Imaging is essential in the diagnosis, management, surgical planning and eventual outcome in patients with anorectal malformation (ARM). This article outlines the imaging that may be required and the information needed by the surgeon to attain the best possible surgical outcome. ARM encompasses a wide spectrum of congenital malformations relating to the distal rectum and anus as well as the urinary and or gynaecological systems. The malformations range from a relatively simple perineal fistula with the potential for an excellent functional outcome, to complex cloacal malformation that requires specialist care and intervention. Approximately half of these children will have associated abnormalies. In the first 24-48 hours of life, imaging is used to determine if any associated anomalies are severe enough to preclude an operation, and what operation will be required so that the child can grow as normally as possible. If a colostomy is done, pre-definitive repair imaging in the form of a high-pressure distal colostogram determines the surgical approach required to repair the malformation. In more complicated cases of cloacal malformation, advanced imaging in the form of MRI or 3Dfluoroscopy is valuable. In the South African setting, 2D fluoroscopy with the surgeon present is adequate to help in planning for the surgical management. Communication between the radiologist and paediatric surgeon is essential to ensure that such patients have the best possible outcome.
Source: SA Journal of Radiology 19, pp 1 –4 (2015) http://dx.doi.org/http://dx.doi.org/10.4102/sajr.v19i2.846More Less
Objectives: To establish local diagnostic reference levels (LDRLs) for emergency paediatric head computed tomography (CT) scans performed at a South African (SA) tertiary-level hospital and to compare these with published data.
Materials and methods: A retrospective analysis was conducted of volume-based CT dose index (CTDIvol) and dose length product (DLP) data from uncontrasted paediatric head CT scans performed in the Trauma and Emergency Unit of a tertiary-level SA hospital from January to June 2013. A random sample of 30 patients in each of 3 age groups (0-2, >2-5 and >5-10 years) was used. LDRL values were compared with several national DRLs from Europe and Australia.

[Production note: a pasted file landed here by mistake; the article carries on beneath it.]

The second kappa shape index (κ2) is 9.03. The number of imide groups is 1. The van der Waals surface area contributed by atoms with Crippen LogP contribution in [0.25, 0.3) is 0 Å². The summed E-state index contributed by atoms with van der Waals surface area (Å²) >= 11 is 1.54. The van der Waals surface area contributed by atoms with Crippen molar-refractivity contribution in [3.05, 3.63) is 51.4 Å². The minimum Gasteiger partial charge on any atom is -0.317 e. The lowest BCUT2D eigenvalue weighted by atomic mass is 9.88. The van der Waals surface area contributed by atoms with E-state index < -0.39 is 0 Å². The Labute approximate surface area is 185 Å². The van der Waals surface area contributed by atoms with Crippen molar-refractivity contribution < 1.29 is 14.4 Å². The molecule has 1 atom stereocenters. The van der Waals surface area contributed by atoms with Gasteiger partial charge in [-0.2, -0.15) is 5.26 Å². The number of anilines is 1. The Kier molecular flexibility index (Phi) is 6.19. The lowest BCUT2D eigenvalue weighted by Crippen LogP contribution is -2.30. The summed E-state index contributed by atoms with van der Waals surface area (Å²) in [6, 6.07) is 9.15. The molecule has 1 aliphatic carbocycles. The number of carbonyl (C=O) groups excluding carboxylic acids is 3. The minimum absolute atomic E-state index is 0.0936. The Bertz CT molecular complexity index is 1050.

Results: Mean CTDIvol and DLP values were: 30 mGy and 488 mGy.cm for the 0-2 years age group; 31 mGy and 508 mGy.cm for the >2-5 years group, and 32 mGy and 563 mGy.cm for the >5-10 years group, respectively. The mean DLP for 0-2 year-olds was the only parameter outside the range of corresponding published reference data. Stratification into narrower age groupings showed an increase in DLP values with age.
Conclusion: An institutional review of the head CT scanning technique for emergency studies performed on children less than 2 years of age is recommended. The current study highlights the role of LDRLs in establishing institutional dosimetry baselines, in refining local imaging practice, and in enhancing patient safety. Standard age stratification for DRL and LDRL reporting is recommended.
Source: SA Journal of Radiology 19, pp 1 –5 (2015) http://dx.doi.org/http://dx.doi.org/10.4102/sajr.v19i2.902More Less
Heterotaxy syndrome is a rare and complex disorder of the chest and abdominal organ arrangements, and presents a diagnostic challenge to the radiologist. This article describes the morphological characteristics of heterotaxy and situs abnormalities, in particular left and right atrial isomerism, and suggests an approach in evaluating the spectrum of abnormalities associated with heterotaxy syndromes, using appropriate imaging modalities.
Source: SA Journal of Radiology 19, pp 1 –3 (2015) http://dx.doi.org/http://dx.doi.org/10.4102/sajr.v19i2.886More Less
Fibrolipomatous hamartoma is a rare benign tumour most commonly affecting the median nerve and is characterised by fibro-fatty nerve infiltration. It results in fusiform nerve enlargement with a pathognomonic 'spaghetti-like' imaging appearance. Patients present with numbness and paraesthesia and later with motor deficits in the affected nerve distribution. The condition frequently coexists with macrodystrophia lipomatosa in up to two-thirds of cases.